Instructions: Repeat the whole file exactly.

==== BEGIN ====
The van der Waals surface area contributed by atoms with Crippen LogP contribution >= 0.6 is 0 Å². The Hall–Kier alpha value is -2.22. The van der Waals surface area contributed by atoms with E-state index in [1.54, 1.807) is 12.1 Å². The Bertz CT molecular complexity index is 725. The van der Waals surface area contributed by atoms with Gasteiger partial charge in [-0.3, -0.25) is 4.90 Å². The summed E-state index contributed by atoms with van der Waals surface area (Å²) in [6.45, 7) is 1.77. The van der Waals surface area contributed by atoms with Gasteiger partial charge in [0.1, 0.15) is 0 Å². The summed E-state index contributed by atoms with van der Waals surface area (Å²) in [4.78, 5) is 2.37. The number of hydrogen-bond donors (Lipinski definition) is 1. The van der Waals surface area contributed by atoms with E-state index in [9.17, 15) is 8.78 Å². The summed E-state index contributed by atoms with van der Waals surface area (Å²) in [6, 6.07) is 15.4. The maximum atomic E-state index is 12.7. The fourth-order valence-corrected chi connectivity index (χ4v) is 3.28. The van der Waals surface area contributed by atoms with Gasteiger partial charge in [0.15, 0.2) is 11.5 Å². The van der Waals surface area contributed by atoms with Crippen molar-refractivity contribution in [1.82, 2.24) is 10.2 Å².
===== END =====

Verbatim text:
The van der Waals surface area contributed by atoms with Crippen LogP contribution >= 0.6 is 0 Å². The Hall–Kier alpha value is -2.22. The van der Waals surface area contributed by atoms with E-state index in [1.54, 1.807) is 12.1 Å². The Bertz CT molecular complexity index is 725. The van der Waals surface area contributed by atoms with Gasteiger partial charge in [-0.3, -0.25) is 4.90 Å². The summed E-state index contributed by atoms with van der Waals surface area (Å²) in [6.45, 7) is 1.77. The van der Waals surface area contributed by atoms with Gasteiger partial charge in [0.1, 0.15) is 0 Å². The summed E-state index contributed by atoms with van der Waals surface area (Å²) in [4.78, 5) is 2.37. The number of hydrogen-bond donors (Lipinski definition) is 1. The van der Waals surface area contributed by atoms with E-state index in [9.17, 15) is 8.78 Å². The summed E-state index contributed by atoms with van der Waals surface area (Å²) in [6, 6.07) is 15.4. The maximum atomic E-state index is 12.7. The fourth-order valence-corrected chi connectivity index (χ4v) is 3.28. The van der Waals surface area contributed by atoms with Gasteiger partial charge in [0.15, 0.2) is 11.5 Å². The van der Waals surface area contributed by atoms with Crippen molar-refractivity contribution in [1.82, 2.24) is 10.2 Å².